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Dreams Are What Le Cinema Is For: Lord Love A Duck - 1966


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George Axelrod's satirical black comedy about 1960s Southern California pop culture. Tuesday Weld, Roddy McDowall, and Ruth Gordon star.

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Dreams Are What Le Cinema Is For: Lord Love A Duck - 1966

  1. 1. LORD LOVE A DUCK 1966 Amongst the glut of socially satirical black comedies that came out of Hollywood in the post-Kennedy years, Stanley Kubrick’s Dr. Strangelove (1963) has the respect, and Tony Richardson’s The Loved One has the classy pedigree (a screenplay by Terry Southern and Christopher Isherwood adapted from an Evelyn Waugh novel). But the only one I find to be even remotely funny is George Axelrod’s strenuously off-beat (and unrelentingly hilarious) skewering of '60s Southern California culture Lord Love a Duck. Thier obvious filmic merits aside, I just personally have no taste for Strangelove’s brand of paranoiac political lunacy, nor do I find much that amuses me in The Loved One’s theater of the grotesque lampooning of the Los Angeles funeral industry (although I do adore Anjanette Comer's performance and Rod Steiger’s Mr. Joyboy has to be seen to be believed). In all aspects relating both to my peculiar sense of humor and uniquely twisted world-view, Lord Love a Duck (an expression of surprised bemusement much like, “I’ll be damned!” or Fred Mertz’s exasperated, “For corn’s sake!”) hits me where I live. Choosing for its satirical targets the idiosyncrasies of '60s American pop-culture that are near and dear to my kitsch-loving heart (celebrity worship, youth culture, beach party movies, consumerism, the California school system, pop-psychiatry, religious attitudes about sex…and that's just for starters), Lord Love a Duck is virtually made-to-order for a guy of my retro-centric sensibilities. Of course, what really pays dividends when a satire is as perceptive and acerbically witty as Lord Love a Duck (adapted from a 1961 book I haven't read by Al Kine) is that you can look at it some forty-plus years later and marvel at how the jokes still hit home and maintain their relevance because people (God love 'em) really don't change all that much. Tuesday Weld as Barbara Ann Greene 1/8
  2. 2. Roddy McDowall as Alan Musgrave Ruth Gordon as Stella Bernard Lola Albright as Marie Greene Lord Love a Duck is a sun-baked Faustian farce about Southern California teen Barbara Ann Greene (Weld), one- time Head Cheerleader and most popular girl at Longfellow High School, now facing an uncertain future of dreaded anonymity as a senior at the ultra-modern Consolidated High. The day before school is to start, Barbara meets the mysterious Alan Musgrave (McDowall), a transfer student from Irving High School with a checkered past. Calling himself Mollymauk (the name of an albatross-like bird, a replica of which Alan has hanging from his keychain as a kind of hypnosis charm) Alan professes to have the ability to make all of Barbara’s deepest desires come true…she need only give voice to them. 2/8
  3. 3. "Barbara Ann. Whose deepest and most heartfelt yearnings express, with a kind of touching lyricism, the total vulgarity of our time." Change the name and this 47-year-old quote could apply to anyone who has ever appeared on American Idol, America's Got Talent, The Bachelor...or any reality TV show today. As it turns out, there is indeed something awful about Alan, especially in the way he goes about (without benefit of making explicit either motivation or method) seeing to it that each and every one of Barbara Ann’s tinpot dreams come true. Unfortunately, in the grand tradition of fairy tales and aphorisms that warn “Be careful what you wish for, for you will surely get it,” Barbara Ann’s dreams consistently fail to measure up to her expectations. A lamentable realization for the not-very-bright baton-twirler, one compounded by the fact that the undisclosed “cost” of each wish (a sacrificial disaster or tragedy befalling someone in Barbara Ann's orbit) seems to escalate exponentially. High school "fast girl" Sally Grace (the marvelous Lynn Carey, right) humiliates Barbara Ann into joining the Cashmere Sweater Club ("All you need are twelve cashmere sweaters to join!") when she makes mocking reference to Barbara Ann's sweater being made of the moth-proof, rust-proof, fireproof chemical Acrison Silipolatex. If at the start it looks as though the selfless Alan is but a tool to be used by the self-interested Barbara Ann to achieve her ambitions, toward the end it begins to dawn that perhaps Alan is harboring a secret agenda of his own and it's in fact Barbra Ann who's been the dupe. (Alan, like an asexual Myra Breckinridge, appears to be on some kind of personal crusade to dismantle and subvert the fabric of American culture one myth at a time.) Lord Love a Duck not only uses its fairy-tale structure as a framework on which to hang a broad array of satirical jokes and sight gags, but as a device to dispense with anything resembling world-as-we-know-it realism. A scathing, surreal, jet-black comedy baked under a smoggy Southern California sun, Lord Love a Duck is a film I only recently discovered (thanks again, TCM!) but has fast become one my favorites. 3/8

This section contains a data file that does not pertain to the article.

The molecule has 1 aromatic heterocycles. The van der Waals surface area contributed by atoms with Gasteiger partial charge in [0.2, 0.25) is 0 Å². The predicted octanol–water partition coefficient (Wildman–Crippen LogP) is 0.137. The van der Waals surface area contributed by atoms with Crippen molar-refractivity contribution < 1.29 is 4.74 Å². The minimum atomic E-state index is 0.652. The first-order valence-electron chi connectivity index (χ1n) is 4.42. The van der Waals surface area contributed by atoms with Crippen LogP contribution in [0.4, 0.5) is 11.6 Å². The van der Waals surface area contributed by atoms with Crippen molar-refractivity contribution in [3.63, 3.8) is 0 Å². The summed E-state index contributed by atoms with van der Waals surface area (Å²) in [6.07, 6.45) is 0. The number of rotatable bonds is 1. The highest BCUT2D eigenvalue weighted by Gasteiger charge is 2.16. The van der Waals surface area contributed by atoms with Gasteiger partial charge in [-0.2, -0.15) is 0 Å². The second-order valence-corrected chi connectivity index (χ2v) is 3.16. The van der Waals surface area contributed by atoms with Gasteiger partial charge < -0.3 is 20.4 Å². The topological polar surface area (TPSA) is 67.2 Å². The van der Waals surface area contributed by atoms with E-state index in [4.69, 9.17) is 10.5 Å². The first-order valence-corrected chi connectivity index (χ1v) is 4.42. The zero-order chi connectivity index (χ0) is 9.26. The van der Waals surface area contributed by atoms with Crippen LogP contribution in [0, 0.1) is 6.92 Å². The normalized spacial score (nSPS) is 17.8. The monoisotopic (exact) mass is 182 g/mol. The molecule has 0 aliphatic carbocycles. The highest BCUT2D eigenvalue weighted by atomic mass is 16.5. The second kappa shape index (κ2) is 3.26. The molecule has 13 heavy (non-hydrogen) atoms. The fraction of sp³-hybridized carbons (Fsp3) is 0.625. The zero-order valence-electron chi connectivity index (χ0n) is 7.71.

4. 4. The Devil You Say?: Mollymauk vs Pazuzu Above, Barbara Ann signs a Faustian "pact" in cement with Alan (Mollymauk) Musgrave, a possibly Satanic character who represents himself with a drawing of a creature that looks alarmingly like the evil demon Pazuzu, replicated in poster-paint and clay by a pre-possession Linda Blair (below) in The Exorcist (1973) WHAT I LOVE ABOUT THIS FILM As I commented upon in an earlier post about Peter Bogdanovich’s What’s Up, Doc?, I don’t really understand comedy well enough to know why it sometimes works and why at others, it falls flat on its face. Satire, in particular, seems a peculiarly dicey realm, given how important a role the establishment of tone and balance plays into the comedy payoff. If the world presented is too lunatic, there’s no reality in which to ground the humor and everything just comes off as silly. Lord Love a Duck wins points by giving Los Angeles and '60s pop-culture (and its already built-in absurdities) just enough rope of verisimilitude with which to hang itself. Lord Love a Duck's Drive-In Church (presided over by Rev. Phillip Neuhauser and his wife "Butch") spoofs the real-life Garden Grove Community Drive-In Church of former televangelist Robert Schuller (The Crystal Cathedral) which opened in Orange County in 1961. 4/8